Recent scientific research shows that welding fumes are even more dangerous than we already knew. The International Agency for Research on Cancer, a special division of the World Health Organisation, evaluated the carcinogenicity of welding fumes, molybdenum trioxide and indium tin oxide. In 1989 scientists classified welding fumes as being ‘possibly carcinogenic’, but the group of scientists that met at the IARC last year concluded that there is ‘sufficient evidence’ that welding fumes cause lung cancer and there is ‘limited evidence' for kidney cancer.
Most studies reported increased risks of lung cancer in welders and other workers that are exposed to welding fumes. While asbestos exposure and tobacco smoking are also potential risks for welders, these factors do not account for the excessive lung cancer risk among welders. The results persisted after adjusting the data for smoking, asbestos exposure or both.
In the recent evaluation by IARC, welding fumes and UV radiation from welding have been classified as carcinogenic (Group 1).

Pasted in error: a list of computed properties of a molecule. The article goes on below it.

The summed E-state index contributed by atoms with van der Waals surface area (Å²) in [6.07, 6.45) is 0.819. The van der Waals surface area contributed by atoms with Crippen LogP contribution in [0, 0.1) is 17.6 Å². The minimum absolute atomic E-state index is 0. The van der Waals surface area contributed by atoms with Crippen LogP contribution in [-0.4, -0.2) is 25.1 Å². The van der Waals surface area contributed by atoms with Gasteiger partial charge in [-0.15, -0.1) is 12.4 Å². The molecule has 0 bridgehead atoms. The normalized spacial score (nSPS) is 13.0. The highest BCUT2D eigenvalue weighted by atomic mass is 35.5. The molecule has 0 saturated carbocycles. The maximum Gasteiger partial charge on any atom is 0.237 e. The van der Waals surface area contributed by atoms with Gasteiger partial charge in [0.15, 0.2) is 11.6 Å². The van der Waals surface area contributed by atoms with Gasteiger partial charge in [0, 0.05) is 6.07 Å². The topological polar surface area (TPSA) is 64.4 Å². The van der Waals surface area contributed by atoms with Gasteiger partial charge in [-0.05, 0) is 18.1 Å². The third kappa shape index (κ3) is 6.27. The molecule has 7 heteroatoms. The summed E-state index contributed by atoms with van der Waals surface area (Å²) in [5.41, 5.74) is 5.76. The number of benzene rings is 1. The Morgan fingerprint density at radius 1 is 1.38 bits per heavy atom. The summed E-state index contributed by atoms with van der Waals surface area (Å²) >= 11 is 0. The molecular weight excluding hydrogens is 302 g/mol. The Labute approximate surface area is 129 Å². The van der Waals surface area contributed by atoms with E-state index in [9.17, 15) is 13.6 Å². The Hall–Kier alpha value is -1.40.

The Workplace Health Expert Committee that provides expert opinion to the British Health and Safety Executive (HSE), has agreed on reclassifying mild steel welding fume as a human carcinogen. For the HSE, these findings are reason for strengthening their enforcement expectation and providing strict new directives. Even if your company is not in the UK, the required actions outlined by the British HSE provide good advice for reducing health risks:
Welding, Molybdenum Trioxide and Indium Tin Oxide - IARC Monographs on the Evaluation of Carcinogenic Risks to Humans Volume 118: http://publications.iarc.fr/569Back